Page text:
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  • February 20FCHS will be offering the ASVAB test to interested sophomores, juniors, and seniors. For details, please email [email protected]
  • February 20The FCHS Music Department is hosting a "Night at the Movies" Concert at 6pm on Thurs. Feb. 22. Tickets are $5. See Ms. Harkrader in room 1517 for details.
  • February 19The FCHS Library will be hosting a Read-A-Thon on Thurs. March 7. It is $1 per 30 minute block or $10 for the entire day. Funds go to Dolly Parton's Imagination Library.
  • January 20Juniors and seniors taking the SAT in March should check their email for information and a calendar invite from Ms. Blevins. Email [email protected] with questions.
The Student News Site of Fluvanna County High School

The Fluco Beat

The Student News Site of Fluvanna County High School

The Fluco Beat

Photo courtesy of Maddy Hamel
Hunger Games fan watches the trailer for The Ballad of Songbirds and Snakes.

Songbirds and Snakes: It’s a Success

“The Ballad of Songbirds and Snakes” is a newly-released movie based on the novel written by literary mastermind Suzanne Collins. The book came out May 19, 2020, and now, just over three years later, a movie version hit theaters on November 17, 2023.

As noted in a recent Fluco Beat article by senior Mia Turley, some fans were concerned that the movie wouldn’t live up to the hype of the novel, which was one of the top five books sold in 2020.

“I loved the book, it was very fascinating to see how everything developed. I haven’t seen the movie yet, but I really hope that it does the book justice,” said sophomore Allison Rhodes.

The movie is directed by Francis Lawrence and stars Rachel Zegler as Lucy Grey Baird (the female tribute from District 12) and Tom Blyth as a young Coriolanus Snow (known from the other movies and books as President Snow). Other stars include Josh Andres-Rivera as Sejanus Plinth (one of Coriolanus’ classmates), Hunter Schafer as Tigris Snow (Coriolanus’ cousin), Peter Dinklage as Dean Highbottom (one of the leaders of the Academy), and Viola Davis as Dr. Gaul (the Gamemaker and main advocate for the continuation of the games).

The story takes place a decade after the devastating civil war between the Capitol and the thirteen Districts and during the 10th annual Hunger Games. Coriolanus Snow, who fans remember from other “Hunger Games” books and movies as the murderous and determined President Snow, is an 18-year-old student at the Academy, a prestigious school for only the highest class citizens.

At the start of the movie, the previously wealthy Snow family has become desperately poor due to the war, even to the point of starvation, and is working to hide that fact and maintain their status. Snow and his fellow students at the Academy are all working to receive the Plinth Prize, a monetary award that could restore the fortunes of Snow’s family. Instead of awarding the prize to the student with the highest grade, the dean unexpectedly gives the students a new assignment: serve as a mentor to a tribute in the Hunger Games, with the best mentor earning the coveted Plinth Prize.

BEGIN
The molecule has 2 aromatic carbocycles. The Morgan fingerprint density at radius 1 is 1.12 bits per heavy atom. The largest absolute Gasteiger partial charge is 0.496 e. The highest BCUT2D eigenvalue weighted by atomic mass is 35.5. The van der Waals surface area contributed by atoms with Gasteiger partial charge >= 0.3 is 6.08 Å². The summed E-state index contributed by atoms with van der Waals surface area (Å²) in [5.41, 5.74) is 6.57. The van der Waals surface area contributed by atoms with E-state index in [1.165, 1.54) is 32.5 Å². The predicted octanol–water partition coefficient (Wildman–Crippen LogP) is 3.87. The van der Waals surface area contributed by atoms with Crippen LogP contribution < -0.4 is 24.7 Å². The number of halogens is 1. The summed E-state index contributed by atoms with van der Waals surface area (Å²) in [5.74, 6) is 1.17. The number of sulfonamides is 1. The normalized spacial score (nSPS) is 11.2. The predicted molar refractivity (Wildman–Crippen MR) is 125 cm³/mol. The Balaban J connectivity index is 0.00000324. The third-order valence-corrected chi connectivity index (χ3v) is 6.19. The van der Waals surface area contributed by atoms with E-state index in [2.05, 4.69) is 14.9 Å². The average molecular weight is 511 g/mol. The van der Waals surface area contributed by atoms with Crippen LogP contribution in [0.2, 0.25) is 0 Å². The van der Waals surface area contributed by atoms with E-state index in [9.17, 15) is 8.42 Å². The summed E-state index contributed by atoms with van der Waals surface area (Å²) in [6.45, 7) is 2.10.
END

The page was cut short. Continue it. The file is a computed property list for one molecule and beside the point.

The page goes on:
It turns out the games are struggling to survive because the Capitol citizens have grown tired of them. The 10th annual games are becoming experimental, with the Gamemaker, an intelligent and terrifying Dr. Gaul, grasping to get the ratings up. The citizens of the Capitol are plagued by worries of the remaining rebels and their threat to their world.

Coriolanus is assigned a small, scrawny teenage girl from District 12, Lucy Grey Baird, to mentor. He believes himself to be unlucky, thinking that there is absolutely no way she will last in the games, and thus, no way he will be awarded the prize he so desperately wants. However, as Lucy Grey begins to sing at her Reaping ceremony, Coriolanus gets some ideas.

Coriolanus is willing to go to extreme, and possibly even deadly, lengths to secure this Plinth Prize for himself and his family, but through all his efforts, some important questions arise: Does he truly care about his tribute? Will Coriolanus succeed in saving the Snow family? Is Coriolanus a good person who wants to save Lucy Grey, or a greedy young man who is only interested in personal gain?

The plot is attention-grabbing because readers and fans all across the globe have known Snow as the main antagonist of the original series, and now are getting an incredible insight to his rise to power and his life before presidency. “The Ballad of Songbirds and Snakes” gives readers and watchers an interesting new look into his thoughts, emotions, and struggles.

The director and cast do an excellent job captivating the audience despite the slightly long length of the movie (2 hours and 38 minutes). I didn’t get bored watching it because the action was well-integrated and the plot flowed smoothly, constantly leaving me eager to see what would happen next. Also, no matter how long a character was on screen, they each had an incredible depth to them, with the actors and actresses perfectly portraying the emotions someone in their position would be feeling.
Unfortunately, because the movie doesn’t have Coriolanus as a narrator like the book does, those who only see the movie may find it more difficult, if not at some points impossible, to appreciate just how desperate he is, to determine the true nature of his relationships with the other characters, and to understand how he is rationalizing his actions.

Overall, I give “The Ballad of Songbirds and Snakes” an 8/10. I enjoyed it enough to see the movie twice, the second time with senior Axandrea Chittenden, who I believe sums up the movie well: “I think the movie is definitely worth watching. The cinematography is great and the cast does an amazing job portraying their characters.”

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